Though I don't get to glide down the slopes very often these days, I was lucky to be born to two ski instructor parents, so my siblings and I were on skis very young, eventually skiing competitively as young teenagers. While that was many years ago, I noticed that my skiing was better the last time I was able to go, surely due to a consistent Pilates practice. I should not have been surprised: six years into teaching Pilates, I have seen the movement patterns of countless professional and recreational athletes enhanced by regular practice of the method. In fact, Pilates and skiing fit together like a boot into a binding. Here is some practical advice on how to connect the two.
Do some Pilates mat exercises before going out on the slopes. Yes, you may have to push the sofa out of the way and lay down on a towel in your small rental chalet (my recent experiment at SunPeaks in BC), but it will be worth it! Even a brief Pilates session will warm up your body, mobilize your spine, and connect the activation of your transverse abdominals to the movement of your limbs; this will help to stabilize your pelvis and keep your low back safe and healthy even in the most challenging conditions. If you already know some of the Pilates mat repertoire, do a section of it. If you are new to Pilates try following this short routine that I recommend from our friends at Pilatesology:
Use your breath to engage your core while skiing. In downhill skiing, you will be turning as you descend the slope, both to control your speed and to navigate the terrain. While some advanced runs require more frequent turns, I suggest warming up with some smooth blue runs (or green if you are a beginner), where you are able to get a nice wide serpentine motion. As you travel horizontally, fill your lungs with the invigorating fresh air, then exhale as you plant your pole and turn. Notice how your out-breath encourages a gentle deepening of the navel towards the spine, and use that to bring awareness to your core. This in and out breath rhythm not only supports your muscles in hugging in towards the midline, stabilizing your pelvis and low back, it also calms the mind by connecting your movements to your breath.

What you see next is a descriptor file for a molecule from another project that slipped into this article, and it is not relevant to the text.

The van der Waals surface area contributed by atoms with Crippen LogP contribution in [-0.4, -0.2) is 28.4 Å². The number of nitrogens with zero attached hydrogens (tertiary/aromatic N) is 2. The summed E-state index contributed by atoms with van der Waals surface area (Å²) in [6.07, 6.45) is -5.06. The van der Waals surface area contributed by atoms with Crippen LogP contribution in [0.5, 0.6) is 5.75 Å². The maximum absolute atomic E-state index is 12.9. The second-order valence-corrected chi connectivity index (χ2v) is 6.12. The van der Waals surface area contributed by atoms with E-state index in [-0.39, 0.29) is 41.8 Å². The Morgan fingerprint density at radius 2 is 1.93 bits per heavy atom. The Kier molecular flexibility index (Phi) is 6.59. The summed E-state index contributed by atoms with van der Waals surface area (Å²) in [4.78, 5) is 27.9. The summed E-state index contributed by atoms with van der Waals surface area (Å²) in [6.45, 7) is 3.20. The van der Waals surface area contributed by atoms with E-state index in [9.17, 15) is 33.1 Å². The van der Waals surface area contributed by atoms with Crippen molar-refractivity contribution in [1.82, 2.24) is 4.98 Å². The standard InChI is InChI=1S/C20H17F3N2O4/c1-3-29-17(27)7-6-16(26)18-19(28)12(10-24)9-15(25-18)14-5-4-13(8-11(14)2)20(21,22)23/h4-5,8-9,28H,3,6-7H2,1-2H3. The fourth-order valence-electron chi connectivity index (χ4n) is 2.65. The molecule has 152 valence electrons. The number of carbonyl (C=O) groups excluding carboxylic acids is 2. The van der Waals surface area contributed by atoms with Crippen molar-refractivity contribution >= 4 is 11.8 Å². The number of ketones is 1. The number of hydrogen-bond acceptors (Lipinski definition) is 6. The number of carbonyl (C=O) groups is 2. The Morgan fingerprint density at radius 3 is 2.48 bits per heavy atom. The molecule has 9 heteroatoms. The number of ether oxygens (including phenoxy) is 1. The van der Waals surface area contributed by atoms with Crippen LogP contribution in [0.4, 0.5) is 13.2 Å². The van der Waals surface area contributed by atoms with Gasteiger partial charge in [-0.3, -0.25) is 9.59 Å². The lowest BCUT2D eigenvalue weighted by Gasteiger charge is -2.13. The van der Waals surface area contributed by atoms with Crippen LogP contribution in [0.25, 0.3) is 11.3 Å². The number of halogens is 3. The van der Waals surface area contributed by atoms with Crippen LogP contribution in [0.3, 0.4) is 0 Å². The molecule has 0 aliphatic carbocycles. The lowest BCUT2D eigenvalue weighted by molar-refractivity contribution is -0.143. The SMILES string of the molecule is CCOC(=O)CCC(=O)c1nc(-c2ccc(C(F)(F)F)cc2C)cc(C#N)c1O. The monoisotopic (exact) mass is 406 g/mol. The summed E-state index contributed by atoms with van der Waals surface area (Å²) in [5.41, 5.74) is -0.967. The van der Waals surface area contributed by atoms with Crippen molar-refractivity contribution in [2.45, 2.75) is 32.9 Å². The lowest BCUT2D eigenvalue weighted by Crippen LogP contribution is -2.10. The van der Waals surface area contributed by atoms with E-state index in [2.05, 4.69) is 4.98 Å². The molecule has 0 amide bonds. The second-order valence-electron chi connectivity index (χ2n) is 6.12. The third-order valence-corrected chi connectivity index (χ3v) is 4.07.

Find your form. Longtime ski instructor Trudy David, (who was my very first instructor - she's my mom!), advises skiers to "bend your knees, slightly tuck your tail, and curve your back gently so that your shoulders line up over your knees. In the old days, long narrow skis were originally held close together, but with the modern wider skis, it's definitely best to keep the feet inner hip-width apart, with the knees tracking right over the ankles." If you want to ensure the health of your knees while skiing, use a regular Pilates practice before and during ski season to strengthen the hamstrings. This can help balance overused quads and support the anterior cruciate ligament (ACL). Exercises that emphasize the adductors (inner thighs), will help keep the skis under the center of the body, thus reducing the stress on another important knee stabilizer, the medial collateral ligament (MCL).
Get comfortable in between runs. You know when you put the safety bar down on the chairlift and a footrest also comes down for your skis? Just as we aim to relax our muscles fully (however briefly) between Pilates exercises, relax your weighted feet on those foot rests. Be sure to only ride chairlifts that are equipped with these if you have any ankle, knee or hip sensitivity: some of the older lifts don't have anywhere to put your feet, and with the weight of your boots and skis, hanging legs can strain joints and restrict blood flow in your lower extremities. Not only can this lead to possible injury, it can also lead to a bad case of frozen toes!
This last tip has nothing to do with Pilates and everything to do with having a well-rounded alpine experience: Enjoy a long soak in the hot tub! Most mountains have one you can access. My brother in-law, who suffers from arthritis in his hip, was in the tub twice a day during a recent ski trip and found it to be very helpful for pain management. An Epsom salt bath would be a great chlorine/bromine free alternative if you prefer.
Téana David is the former Director of Pilates Education at David Barton Gym in New York City. She currently teaches Pilates alongside physiotherapists at FIX Healthcare in Victoria, BC.